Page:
How Spacs Became Wall Street Tree

If you want to see the future of so many of the special purpose acquisition companies currently flooding the market, look to the recent past. Nearly five years ago, Landry’s Seafood billionaire Tillman Fertitta took Landcadia Holdings public to the tune of $345 million. No matter that, true to the SPAC “blank check” model, there was not yet any operating business—dozens of hedge funds piled into its $10-per-unit IPO. 

In May 2018, Landcadia finally located its target: a budding online restaurant delivery service called Waitr that would merge with the SPAC in exchange for $252 million in cash. Fertitta touted the fact that the Louisiana startup, with $65 million in revenue, would now have access to 4 million loyalty members of his restaurant and casino businesses, and a new partnership with his Houston Rockets NBA franchise. Two years later, though, you very likely have never heard of Waitr. As such, its stock recently traded at $2.62, down more than 70% from its IPO price (the S&P 500 has climbed 76% over the same period).

Waitr was a disaster for pretty much anyone who bought the stock early. But the hedge funds that purchased Landcadia’s IPO units did just fine. Virtually all recouped their initial investment, with interest, and many profited by exercising warrants in the aftermarket. “SPACs are a phenomenal yield alternative,” says David Sultan, chief investment officer at Fir Tree Partners, a $3 billion hedge fund that bought into Fertitta’s Landcadia SPAC IPO—and pretty much any other it could get its hands on.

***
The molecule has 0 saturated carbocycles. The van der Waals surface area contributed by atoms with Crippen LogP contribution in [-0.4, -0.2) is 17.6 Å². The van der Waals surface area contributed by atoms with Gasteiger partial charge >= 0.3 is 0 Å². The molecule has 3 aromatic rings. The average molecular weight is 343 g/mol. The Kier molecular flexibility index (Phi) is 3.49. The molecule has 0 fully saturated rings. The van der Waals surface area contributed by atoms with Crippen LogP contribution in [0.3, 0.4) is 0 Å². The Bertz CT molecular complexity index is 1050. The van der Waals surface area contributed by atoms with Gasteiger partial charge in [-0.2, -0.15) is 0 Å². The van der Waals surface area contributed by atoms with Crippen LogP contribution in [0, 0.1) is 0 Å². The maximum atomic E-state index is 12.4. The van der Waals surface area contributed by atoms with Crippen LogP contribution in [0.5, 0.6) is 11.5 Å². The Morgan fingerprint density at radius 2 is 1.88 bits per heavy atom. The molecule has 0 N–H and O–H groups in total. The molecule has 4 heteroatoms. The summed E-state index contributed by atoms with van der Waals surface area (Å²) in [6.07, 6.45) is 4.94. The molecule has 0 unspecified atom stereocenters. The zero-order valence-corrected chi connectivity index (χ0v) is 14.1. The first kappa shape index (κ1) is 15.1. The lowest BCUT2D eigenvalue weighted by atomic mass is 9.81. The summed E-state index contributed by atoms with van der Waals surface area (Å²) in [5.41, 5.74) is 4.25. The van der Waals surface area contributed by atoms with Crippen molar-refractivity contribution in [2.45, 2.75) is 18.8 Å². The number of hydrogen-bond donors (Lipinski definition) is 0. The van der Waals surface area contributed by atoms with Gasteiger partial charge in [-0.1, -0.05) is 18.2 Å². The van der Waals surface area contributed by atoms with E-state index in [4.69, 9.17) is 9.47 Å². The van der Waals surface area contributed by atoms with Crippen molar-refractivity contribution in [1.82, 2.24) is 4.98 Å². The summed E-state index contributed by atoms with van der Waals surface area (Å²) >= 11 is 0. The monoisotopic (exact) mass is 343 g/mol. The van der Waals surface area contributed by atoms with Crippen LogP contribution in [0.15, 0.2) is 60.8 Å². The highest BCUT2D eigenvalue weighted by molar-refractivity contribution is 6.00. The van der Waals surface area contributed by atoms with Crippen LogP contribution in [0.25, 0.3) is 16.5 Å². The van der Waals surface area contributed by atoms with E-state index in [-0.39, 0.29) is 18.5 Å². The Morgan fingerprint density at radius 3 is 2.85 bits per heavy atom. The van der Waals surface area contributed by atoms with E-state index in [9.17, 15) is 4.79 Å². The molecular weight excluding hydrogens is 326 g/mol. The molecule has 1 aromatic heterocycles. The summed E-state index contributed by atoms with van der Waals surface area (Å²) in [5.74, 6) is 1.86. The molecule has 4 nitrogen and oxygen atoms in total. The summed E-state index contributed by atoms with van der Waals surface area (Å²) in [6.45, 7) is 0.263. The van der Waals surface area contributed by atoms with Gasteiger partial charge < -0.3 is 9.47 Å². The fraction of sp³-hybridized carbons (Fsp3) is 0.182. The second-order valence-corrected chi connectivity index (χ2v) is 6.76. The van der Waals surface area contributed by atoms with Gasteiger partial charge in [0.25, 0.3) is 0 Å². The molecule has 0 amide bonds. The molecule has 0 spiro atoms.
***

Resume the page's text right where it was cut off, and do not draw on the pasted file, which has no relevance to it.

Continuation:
The SPAC boom of 2020 is probably the biggest Wall Street story of the year, but almost no one has noticed the quiet force driving this speculative bubble: a couple dozen obscure hedge funds like Polar Asset Management and Davidson Kempner, known by insiders as the “SPAC Mafia.” It’s an offer they can’t refuse. Some 97 percent of these hedge funds redeem or sell their IPO stock before target mergers are consummated, according to a recent study of 47 SPACs by New York University Law School professor Michael Ohlrogge and Stanford Law professor Michael Klausner.

Though they’re loath to talk specifics, SPAC Mafia hedge funds say returns currently run around 20%. “The optionality to the upside is unlimited,” gushes Patrick Galley, a portfolio manager at Chicago-based RiverNorth, who manages a $200 million portfolio of SPAC investments. Adds Roy Behren of Westchester Capital Management, a fund with a $470 million portfolio of at least 40 SPACs, in clearer English: “We love the risk/reward of it.” 

What’s not to love when “risk” is all but risk-free? There’s only one loser in this equation. As always, it’s the retail investor, the Robinhood novice, the good-intentions fund company like Fidelity. They all bring their pickaxes to the SPAC gold rush, failing to understand that the opportunities were mined long before they got there—by the sponsors who see an easy score, the entrepreneurs who get fat exits when their companies are acquired and the SPAC Mafia hedge funds that lubricate it all. 

It’s about to get far worse for the little guy. Giant quant firms—Izzy Englander’s Millennium Management, Louis Bacon’s Moore Capital, Michael Platt’s BlueCrest Capital—have recently jumped in. Sure, they all raised billions based on algorithmic trading strategies, not by buying speculative IPOs in companies that don’t even have a product yet. But you don’t need AI to tell you the benefits of a sure thing. And that means torrents of easy cash for ever more specious acquisitions. Says NYU’s Ohlrogge: “It’s going to be a disaster for investors that hold through the merger.” 

In the first 10 months or so of 2020, 178 SPACs went public, to the tune of $65 billion, according to SPAC­Insider—more than the last ten years’ worth of such deals combined. That’s just one indication that the current wave of blank-check companies is different from previous generations.